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Trout Stream Stewardship

    With the rapid growth and development that our generation is experiencing, it is of paramount importance that we make sure that we safe guard our natural assets! For me, the clean flowing trout streams of my surrounding area have been the focus of my attention.

    I have always believed that real results are achieved by a grass roots effort. After all, we do take care of our own backyards in everyday life and this is a matter of fact! All that it takes is an effort to expand those neighbourhood boundaries a little!

    Like with many small organizations, with a good cause, it has been my experience that once you “get the ball rolling”, plenty of support will soon follow! I have witnessed this first hand, over the last 25 years that I have been involved in fish habitat enhancement projects!

    The primary object of this website is to stir up a little interest in this unique form of environmental stewardship and hopefully encourage its future!

Bow Valley Habitat Development

Fish Habitat Enhancement

A Season on the Water

    This past summer was not as busy as it has been for me, but it turned out to be a rewarding one anyway! After three major and one smaller willow and tree planting events on Bighill Creek and Millennium Creek, I finished off the fish habitat part of my season with a spawning enhancement project, at the primary inflow spring on Millennium Creek. We had already had fair success with spawning habitat that had been created further down the system, but this years planned project would provide optimal spawning habitat for brook trout on the small stream, right where the clean spring water enters the system.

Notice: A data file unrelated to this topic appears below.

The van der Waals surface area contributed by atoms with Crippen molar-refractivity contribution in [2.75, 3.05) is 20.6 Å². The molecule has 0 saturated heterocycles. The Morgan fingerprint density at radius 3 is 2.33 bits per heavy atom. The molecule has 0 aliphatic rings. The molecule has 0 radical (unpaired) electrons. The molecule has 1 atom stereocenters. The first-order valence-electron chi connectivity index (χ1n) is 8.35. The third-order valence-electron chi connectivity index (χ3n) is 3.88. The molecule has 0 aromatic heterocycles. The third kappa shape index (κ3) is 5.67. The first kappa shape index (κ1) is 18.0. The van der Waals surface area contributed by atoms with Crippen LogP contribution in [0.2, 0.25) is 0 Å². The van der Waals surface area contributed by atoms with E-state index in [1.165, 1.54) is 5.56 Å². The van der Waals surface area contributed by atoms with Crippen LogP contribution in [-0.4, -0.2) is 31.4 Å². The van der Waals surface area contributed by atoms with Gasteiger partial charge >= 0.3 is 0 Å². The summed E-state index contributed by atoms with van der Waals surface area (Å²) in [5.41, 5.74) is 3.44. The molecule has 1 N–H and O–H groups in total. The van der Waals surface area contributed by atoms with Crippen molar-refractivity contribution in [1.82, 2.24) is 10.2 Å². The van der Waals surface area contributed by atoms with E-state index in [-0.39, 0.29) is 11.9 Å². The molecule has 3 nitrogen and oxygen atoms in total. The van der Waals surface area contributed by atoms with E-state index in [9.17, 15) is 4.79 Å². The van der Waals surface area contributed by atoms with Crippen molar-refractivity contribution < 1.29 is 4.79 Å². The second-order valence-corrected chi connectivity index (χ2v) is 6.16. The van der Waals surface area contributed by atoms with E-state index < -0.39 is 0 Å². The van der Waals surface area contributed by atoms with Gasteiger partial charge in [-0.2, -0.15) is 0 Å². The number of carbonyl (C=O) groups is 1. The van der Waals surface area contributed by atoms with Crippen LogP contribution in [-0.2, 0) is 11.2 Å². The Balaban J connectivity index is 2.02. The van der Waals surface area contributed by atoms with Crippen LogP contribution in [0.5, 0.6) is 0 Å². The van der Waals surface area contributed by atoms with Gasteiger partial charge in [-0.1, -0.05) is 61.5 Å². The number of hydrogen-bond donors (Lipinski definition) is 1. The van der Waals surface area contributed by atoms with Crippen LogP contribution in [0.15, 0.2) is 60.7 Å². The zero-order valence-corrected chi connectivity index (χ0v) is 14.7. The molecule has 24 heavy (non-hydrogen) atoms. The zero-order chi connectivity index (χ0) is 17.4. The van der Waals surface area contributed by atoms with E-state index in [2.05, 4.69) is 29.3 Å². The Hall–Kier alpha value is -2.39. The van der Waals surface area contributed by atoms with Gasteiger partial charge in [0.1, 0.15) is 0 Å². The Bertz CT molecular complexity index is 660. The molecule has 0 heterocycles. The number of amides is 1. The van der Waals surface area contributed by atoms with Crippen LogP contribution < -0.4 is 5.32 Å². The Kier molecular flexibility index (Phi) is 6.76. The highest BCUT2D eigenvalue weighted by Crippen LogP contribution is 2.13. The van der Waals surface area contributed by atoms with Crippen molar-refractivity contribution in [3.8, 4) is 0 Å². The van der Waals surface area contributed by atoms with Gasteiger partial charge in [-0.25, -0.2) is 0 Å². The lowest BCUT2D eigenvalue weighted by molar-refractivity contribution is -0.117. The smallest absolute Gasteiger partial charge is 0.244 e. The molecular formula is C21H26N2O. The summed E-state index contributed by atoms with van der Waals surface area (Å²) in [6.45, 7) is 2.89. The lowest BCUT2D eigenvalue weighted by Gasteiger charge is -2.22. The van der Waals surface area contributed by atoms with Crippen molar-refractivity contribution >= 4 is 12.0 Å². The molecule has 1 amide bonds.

As is the case with many of the projects that I have been involved in, you are never sure of success until you see the results before your eyes! There is always a certain amount of anxiety after a project is completed, soon followed by anxious anticipation, if your waiting for some type of significant evidence that your hard labour has provided a good return. This is especially so, if you have created a spawning area for wild trout! A successful spawning habitat can provide a major benefit to a fishery if it is utilize to the full extent!

    After Jake Gotta and I completed the spawning channel habitat in early September of 2010, I inspected the site on a regular basis in late September and on into October. Then in the second week of October, the first sign of spawning was observed at the newly created spawning channel. The site became a more frequent destination for me in the following weeks, as I started to identify more trout redds (egg nests) and observe more spawning trout in the channel. The channel that we created was only 10 metres in length, but by the end of October, I had mapped 29 brook trout redds and every inch of the new spawning gravel had been disturbed by spawning trout.